The Council of Agriculture (COA) on Friday unveiled two types of copepods that it has bred as fish feed for farmed rainbow trout, a type of fish that is widely popular in Taiwan.
Copepods are small crustaceans that are found both in fresh water habitats and in the sea. The little creatures are an important link in the food chain as they are major food organisms for fish or other crustaceans.
“To successfully raise rainbow trout, nutritious feed is crucial,” said Chen Tsi-ying, chief of research at the COA’s Fisheries Research Institute (FRI).
Recently, the FRI successfully bred two types of copepods that are highly suitable for this purpose — the Pseudodiaptomus annandalei and Apocyclops royi — Chen said.
“Copepods undergo two transformation stages before maturing — first they appear as one-section larva called nauplii, then they become copepodids and lastly more mature copepods,” Chen said.
Since copepod nauplii contain high amounts of poly-unsaturated fatty acids, docosahexaenoic acid and eicosapentaenoic acid, they are prime food for rainbow trout, she said.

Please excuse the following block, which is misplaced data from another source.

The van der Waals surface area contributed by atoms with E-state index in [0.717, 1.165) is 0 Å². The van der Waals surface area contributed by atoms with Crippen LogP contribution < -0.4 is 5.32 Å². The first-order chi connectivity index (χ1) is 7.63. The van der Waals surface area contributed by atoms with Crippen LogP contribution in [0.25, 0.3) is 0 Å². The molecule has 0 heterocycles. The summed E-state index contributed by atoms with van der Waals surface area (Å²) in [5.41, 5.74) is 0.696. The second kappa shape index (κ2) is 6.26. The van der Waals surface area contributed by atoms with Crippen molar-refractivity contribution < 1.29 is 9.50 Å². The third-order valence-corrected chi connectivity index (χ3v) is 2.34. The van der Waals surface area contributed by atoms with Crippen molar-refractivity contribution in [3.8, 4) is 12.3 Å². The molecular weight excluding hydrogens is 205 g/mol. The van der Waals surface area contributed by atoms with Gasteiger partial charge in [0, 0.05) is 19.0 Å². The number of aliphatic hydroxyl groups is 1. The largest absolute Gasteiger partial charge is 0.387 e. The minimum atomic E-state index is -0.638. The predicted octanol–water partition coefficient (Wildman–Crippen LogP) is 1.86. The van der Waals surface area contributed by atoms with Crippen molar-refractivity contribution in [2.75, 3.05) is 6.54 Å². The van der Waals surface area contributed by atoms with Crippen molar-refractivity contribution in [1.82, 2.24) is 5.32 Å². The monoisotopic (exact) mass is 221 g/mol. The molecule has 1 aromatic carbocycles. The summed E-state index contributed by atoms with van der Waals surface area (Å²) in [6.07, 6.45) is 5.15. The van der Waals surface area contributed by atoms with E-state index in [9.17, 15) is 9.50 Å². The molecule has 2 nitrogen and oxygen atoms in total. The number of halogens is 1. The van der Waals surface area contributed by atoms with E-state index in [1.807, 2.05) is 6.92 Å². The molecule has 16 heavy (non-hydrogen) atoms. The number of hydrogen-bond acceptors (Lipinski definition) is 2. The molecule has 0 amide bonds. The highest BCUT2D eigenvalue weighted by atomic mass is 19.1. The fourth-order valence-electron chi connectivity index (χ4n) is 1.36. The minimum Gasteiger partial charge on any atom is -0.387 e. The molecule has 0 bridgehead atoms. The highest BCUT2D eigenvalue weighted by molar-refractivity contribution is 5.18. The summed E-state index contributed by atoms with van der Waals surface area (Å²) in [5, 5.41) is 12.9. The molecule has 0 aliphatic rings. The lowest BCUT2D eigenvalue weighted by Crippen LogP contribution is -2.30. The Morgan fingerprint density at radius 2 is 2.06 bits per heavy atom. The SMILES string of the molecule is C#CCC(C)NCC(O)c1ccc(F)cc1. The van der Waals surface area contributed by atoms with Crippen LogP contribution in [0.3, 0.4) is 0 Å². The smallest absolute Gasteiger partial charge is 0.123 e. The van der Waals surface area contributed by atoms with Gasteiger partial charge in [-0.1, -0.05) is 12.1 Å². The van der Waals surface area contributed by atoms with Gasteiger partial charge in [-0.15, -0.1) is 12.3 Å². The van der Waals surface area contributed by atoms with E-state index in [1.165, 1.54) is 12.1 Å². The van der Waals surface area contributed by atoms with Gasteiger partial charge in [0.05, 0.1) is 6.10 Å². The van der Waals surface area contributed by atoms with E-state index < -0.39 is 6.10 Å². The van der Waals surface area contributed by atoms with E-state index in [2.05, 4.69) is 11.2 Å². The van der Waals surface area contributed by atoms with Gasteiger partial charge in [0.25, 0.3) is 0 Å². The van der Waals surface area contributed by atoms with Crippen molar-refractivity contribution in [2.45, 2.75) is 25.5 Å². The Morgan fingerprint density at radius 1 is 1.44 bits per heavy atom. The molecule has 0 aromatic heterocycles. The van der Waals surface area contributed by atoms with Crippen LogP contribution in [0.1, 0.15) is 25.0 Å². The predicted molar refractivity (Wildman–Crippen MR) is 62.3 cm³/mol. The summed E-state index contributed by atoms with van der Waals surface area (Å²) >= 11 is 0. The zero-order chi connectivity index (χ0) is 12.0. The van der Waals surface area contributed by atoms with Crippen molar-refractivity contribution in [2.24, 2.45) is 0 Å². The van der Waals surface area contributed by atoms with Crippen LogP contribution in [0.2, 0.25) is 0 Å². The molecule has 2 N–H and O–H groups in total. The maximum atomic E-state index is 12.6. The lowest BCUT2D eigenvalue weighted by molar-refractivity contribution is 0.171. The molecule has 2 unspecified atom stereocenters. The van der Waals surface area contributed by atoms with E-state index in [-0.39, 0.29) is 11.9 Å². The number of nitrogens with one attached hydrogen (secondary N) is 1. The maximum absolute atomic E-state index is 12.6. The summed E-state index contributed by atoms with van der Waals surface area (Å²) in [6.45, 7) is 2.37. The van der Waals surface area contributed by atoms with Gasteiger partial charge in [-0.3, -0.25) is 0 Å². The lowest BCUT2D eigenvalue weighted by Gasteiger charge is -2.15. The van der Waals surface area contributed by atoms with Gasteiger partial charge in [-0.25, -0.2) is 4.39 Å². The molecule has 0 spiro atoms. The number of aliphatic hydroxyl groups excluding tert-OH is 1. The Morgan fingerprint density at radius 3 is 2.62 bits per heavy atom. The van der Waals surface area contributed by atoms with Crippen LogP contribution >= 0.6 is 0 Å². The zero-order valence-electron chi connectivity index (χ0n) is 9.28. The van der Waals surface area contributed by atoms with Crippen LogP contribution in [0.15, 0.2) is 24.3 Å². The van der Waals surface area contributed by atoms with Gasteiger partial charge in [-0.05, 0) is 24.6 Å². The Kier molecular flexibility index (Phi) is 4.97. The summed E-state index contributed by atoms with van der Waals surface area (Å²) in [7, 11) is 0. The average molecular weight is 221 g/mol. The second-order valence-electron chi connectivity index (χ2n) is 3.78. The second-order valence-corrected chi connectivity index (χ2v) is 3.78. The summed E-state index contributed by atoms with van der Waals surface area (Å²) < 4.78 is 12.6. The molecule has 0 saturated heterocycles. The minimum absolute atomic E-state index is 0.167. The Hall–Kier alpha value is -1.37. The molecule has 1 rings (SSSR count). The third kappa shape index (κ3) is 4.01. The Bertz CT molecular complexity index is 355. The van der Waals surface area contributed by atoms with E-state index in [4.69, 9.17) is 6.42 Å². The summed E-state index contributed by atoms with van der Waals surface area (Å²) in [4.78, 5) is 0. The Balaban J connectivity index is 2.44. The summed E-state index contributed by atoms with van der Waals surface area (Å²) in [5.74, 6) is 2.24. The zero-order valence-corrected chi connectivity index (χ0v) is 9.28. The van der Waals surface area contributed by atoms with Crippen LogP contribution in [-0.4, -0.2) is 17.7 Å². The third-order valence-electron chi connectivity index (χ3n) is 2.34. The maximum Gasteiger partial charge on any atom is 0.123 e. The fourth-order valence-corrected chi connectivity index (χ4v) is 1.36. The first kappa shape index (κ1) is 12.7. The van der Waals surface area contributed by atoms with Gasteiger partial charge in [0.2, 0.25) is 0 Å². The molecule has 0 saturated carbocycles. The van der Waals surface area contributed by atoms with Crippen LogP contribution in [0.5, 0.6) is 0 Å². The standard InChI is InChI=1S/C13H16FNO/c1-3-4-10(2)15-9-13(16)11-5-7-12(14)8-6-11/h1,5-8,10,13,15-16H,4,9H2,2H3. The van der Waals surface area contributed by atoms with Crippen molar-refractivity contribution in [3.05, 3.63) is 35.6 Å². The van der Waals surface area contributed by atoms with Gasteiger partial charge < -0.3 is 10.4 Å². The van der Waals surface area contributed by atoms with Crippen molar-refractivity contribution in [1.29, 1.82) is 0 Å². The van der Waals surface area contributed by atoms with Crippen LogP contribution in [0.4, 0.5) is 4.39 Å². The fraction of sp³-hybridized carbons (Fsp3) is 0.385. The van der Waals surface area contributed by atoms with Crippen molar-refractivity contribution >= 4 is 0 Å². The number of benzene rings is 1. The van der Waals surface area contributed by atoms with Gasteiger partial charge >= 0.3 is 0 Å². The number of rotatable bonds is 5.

However, Chen advised fish farmers to raise the creatures in controlled, indoor tanks before feeding them to fish.
She said that the number of days it takes for the tiny crustaceans to mature greatly depends on a number of environmental factors such as temperature and nutrients, adding that it only takes 5 days for copepods to mature in water that is 30°C, while it takes 11 days when the water is 20°C.
But the extra work would pay off, Chen said, “as when bred appropriately, copepod larva can increase rainbow trout growth very efficiently and are good for the quality and health of the fish.”